The Irish in Canada
Despite the enormous accomplishments of Irish immigrants, detailed knowledge of the integral role they have played in the evolution of Canadian society is scarce and incidental, since few formal studies have been done and records are scattered or missing.
With the profound changes in Canada over the last twenty-five years, many in the Irish population, especially the young, now feel distanced from their heritage, a feeling reinforced by their lack of knowledge of the degree to which their ancestors helped build the Country. The establishment of the School of Irish Studies has offered ongoing and formalized opportunities for students to learn in full this rich history.
How extensive is the Irish involvement in Canadian life?
Although names such as Eaton, O'Keefe and Drummond, as well as individuals such as D'Arcy McGee, Paul Kane, King Clancy, Marshall McLuhan, Morley Callaghan, Max Fergusson, Maureen Forrester and John Crosbie are familiar to most Canadians, detailed formal knowledge of the history of the Irish in Canada is neither readily available nor taught at Canadian universities.
The Irish have been part of the fabric of Canadian society since John Cabot arrived in Newfoundland at the end of the fifteenth century. It is estimated that up to four million Canadians can trace some Irish ancestry, including a high percentage of Frnech-speaking Quebecers. There were significant Irish settlements in Atlantic Canada and Quebec before the Famines of the 1840s sent many more to our shores.
In the 1780s, Corkman Richard John Uniacke became Attorney General of the Colony of Nova Scotia and facilitated the settlement there of many of his countrymen. WhenÂ Donegal-born Captain Walter Patterson became first Governor of Prince Edward Island in 1781, he renamed the colony New Ireland. This name was also associated with New Brunswick where, by 1871, the Irish constituted a third of the population and wielded significant economic and political power.
When successive waves of Irish immigrants arrived in Quebec in the nineteenth century, many of them orphans whose parents died of typhoid on the transatlantic voyage, they were adopted by French families. Some, such as the families of Claude Ryan, Louis O'Neill, Daniel Johnson and Brian Mulroney kept their surnames, while others such as Louis St. Laurent and Jean Charest remained proud of their Irish heritage. In 1871, Quebec had a higher proportion of Irish-born residents than anywhere else in North America.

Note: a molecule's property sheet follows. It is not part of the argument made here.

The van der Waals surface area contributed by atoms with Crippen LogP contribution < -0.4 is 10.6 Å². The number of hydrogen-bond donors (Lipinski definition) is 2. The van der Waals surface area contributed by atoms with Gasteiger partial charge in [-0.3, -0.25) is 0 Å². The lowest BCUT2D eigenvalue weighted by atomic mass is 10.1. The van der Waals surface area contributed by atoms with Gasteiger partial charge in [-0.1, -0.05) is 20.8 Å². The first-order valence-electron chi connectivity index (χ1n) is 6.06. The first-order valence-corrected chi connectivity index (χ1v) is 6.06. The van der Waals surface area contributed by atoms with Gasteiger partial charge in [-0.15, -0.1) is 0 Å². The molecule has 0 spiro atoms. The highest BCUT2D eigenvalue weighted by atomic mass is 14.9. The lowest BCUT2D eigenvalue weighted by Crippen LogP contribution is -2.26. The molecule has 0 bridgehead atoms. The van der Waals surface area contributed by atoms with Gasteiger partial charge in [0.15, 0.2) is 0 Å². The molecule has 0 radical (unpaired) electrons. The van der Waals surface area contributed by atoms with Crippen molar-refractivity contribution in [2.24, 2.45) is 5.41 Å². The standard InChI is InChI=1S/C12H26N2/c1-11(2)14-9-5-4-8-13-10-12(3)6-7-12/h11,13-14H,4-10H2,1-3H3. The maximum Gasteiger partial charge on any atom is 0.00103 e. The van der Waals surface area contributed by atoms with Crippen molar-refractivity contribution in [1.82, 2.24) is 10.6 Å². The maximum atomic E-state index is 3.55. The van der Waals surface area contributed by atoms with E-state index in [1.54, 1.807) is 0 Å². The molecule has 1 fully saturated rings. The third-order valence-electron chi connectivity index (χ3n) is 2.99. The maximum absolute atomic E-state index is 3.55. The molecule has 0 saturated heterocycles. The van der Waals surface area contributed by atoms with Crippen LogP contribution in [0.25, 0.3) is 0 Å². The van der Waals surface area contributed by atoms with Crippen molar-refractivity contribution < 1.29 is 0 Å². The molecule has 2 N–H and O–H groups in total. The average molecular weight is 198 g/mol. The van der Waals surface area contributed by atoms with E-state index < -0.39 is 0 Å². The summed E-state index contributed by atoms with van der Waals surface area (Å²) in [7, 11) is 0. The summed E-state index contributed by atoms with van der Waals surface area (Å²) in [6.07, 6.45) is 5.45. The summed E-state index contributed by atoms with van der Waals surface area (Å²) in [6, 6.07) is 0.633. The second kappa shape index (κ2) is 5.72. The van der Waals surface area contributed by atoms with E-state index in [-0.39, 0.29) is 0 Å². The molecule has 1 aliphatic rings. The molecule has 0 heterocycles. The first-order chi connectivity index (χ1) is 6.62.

Down through the years, the Irish served as an important bridge between the French and English, sharing religion and culture with one, and history and language with the other. Upper Canada Premier, Robert Baldwin forged a liberal alliance with Louis-Hippolyte Lafontaine, thereby securing French-Canadian support for responsible government. Francis Hincks, a native of County Cork, was instrumental in the evolution of the Macdonald-Cartier partnership which would extend a railway from sea to sea, under the direction of another Irish-Canadian, Lord Shaughnessy.
Other notable Irish-Canadians include:
Thomas D'Arcy McGee (1825-1868), an Irish-born politician, accomplished poet and Father of Confederation, who lobbied for responsible government with full protection for the French and the Irish.
Timothy Eaton (1834-1907), born in Co. Antrim, who emigrated to Canada at the age of 20 with total assets of a hundred pounds. His little dry goods store on the corner of Yonge and Queen became the foundation of a great retail organization serving all of Canada.
Robert Samuel McLaughlin (1871-1972), founder of the McLaughlin Carriage Company, the forerunner of General Motors of Canada, was a prominent industrialist and philanthropist who made significant contributions to the advancement of Canadian culture and society.
Nelly McClung (1872-1951) was a social activist in Manitoba and Alberta, the only woman at the Canadian War Conference of 1918, the first woman member of the CBC's Board of Governors, and in 1938 a Canadian delegate to the League of Nations. While raising a family of five, she was a novelist, temperance advocate, suffragist, lecturer and member of the Alberta Legislature.
The life of Cardinal J. C. McGuigan (1894-1974) might be seen to reflect the pervasive presence of the Irish in Canada: born and educated in Prince Edward Island, he completed his post-graduate work at Quebec City's Grand Seminaire and Universit Laval. He served as priest in Edmonton, Archbishop of Regina, Archbishop of Toronto, and later still as first Cardinal from English Canada.